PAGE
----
A mentally-ill man stabbed a police officer 10 times after he became convinced he was using “almost Jedi-like” mind communication to torture him.
Software engineer John McCartney, 40, launched the frenzied attack on the officer, who cannot be named for legal reasons, when the off-duty policeman answered his door in Rayleigh, Essex, in April last year.
The officer restrained him despite suffering wounds which left his bowel exposed.
McCartney has now been given an indefinite hospital order for his attempted murder, which he admitted at an earlier hearing. He is being held in a secure psychiatric facility.
Judge Samantha Leigh, sentencing, said: “This was a terrifying event for everyone who witnessed it.”
She said that McCartney claimed the officer “had the ability to mentally torture him through mind communications”, adding: “He said it was almost Jedi-like.”
The defendant had sent the officer’s email address to extremist groups including Isis and hired a private investigator to find his address, she said, adding that he was “obsessed” with the officer.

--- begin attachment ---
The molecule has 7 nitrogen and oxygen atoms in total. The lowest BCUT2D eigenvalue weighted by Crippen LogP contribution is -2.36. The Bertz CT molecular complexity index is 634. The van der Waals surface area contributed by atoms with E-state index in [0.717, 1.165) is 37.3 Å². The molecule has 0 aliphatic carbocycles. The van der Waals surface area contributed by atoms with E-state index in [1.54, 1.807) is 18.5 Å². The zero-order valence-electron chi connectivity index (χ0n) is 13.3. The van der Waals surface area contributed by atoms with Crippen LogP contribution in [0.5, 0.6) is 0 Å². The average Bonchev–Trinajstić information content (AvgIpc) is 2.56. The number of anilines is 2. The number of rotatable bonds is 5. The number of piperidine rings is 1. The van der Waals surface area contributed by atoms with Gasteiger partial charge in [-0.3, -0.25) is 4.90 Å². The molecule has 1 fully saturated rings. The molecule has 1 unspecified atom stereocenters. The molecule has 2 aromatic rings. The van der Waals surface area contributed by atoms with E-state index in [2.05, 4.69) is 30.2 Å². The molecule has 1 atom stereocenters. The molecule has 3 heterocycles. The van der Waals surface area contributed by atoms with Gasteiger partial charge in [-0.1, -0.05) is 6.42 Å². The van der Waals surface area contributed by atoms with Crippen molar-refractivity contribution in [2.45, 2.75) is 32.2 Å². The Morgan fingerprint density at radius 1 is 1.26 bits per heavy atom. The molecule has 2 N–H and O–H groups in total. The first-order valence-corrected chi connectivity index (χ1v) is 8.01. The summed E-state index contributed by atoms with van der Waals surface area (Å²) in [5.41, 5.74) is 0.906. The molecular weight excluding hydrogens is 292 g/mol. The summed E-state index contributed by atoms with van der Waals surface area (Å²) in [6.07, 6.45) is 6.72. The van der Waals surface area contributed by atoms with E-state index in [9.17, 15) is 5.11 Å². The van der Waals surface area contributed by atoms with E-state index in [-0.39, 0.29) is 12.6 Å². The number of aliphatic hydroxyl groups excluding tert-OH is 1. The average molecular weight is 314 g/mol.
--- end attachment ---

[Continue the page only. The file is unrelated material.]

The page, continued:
“The obsession hasn’t gone away,” she added.
“In the latest (psychiatric) report there’s still an obsession that the victim has got what he deserved as he has been attacking him for years.”
McCartney has also been given an indefinite restraining order preventing him from contacting the officer, his family or going to their home.
The two had gone to school together in different year groups and only ever said “hello” in passing, but Peter Gair, prosecuting, said McCartney had become “fixated” on the victim.
He carried out harassment on social media and “thought he was part of a conspiracy against him”, Gair said.
The defendant has been diagnosed with paranoid schizophrenia and had “delusional beliefs he genuinely believed”, Gair added.
The officer, who works for Essex Police, had been watching football on TV before answering the door, when McCartney started swinging a knife and said “this has been going on for years”.
The victim suffered 10 stab and slash wounds and his bowel was exposed, but he managed to tackle McCartney to the ground until help arrived. His wife and daughter helped.
He spent 13 days in hospital and needed 18 weeks of counselling, and has returned to work on a reduced basis but still lives with the “emotional scars”, Gair said. He has received an “outstanding act” award from his force.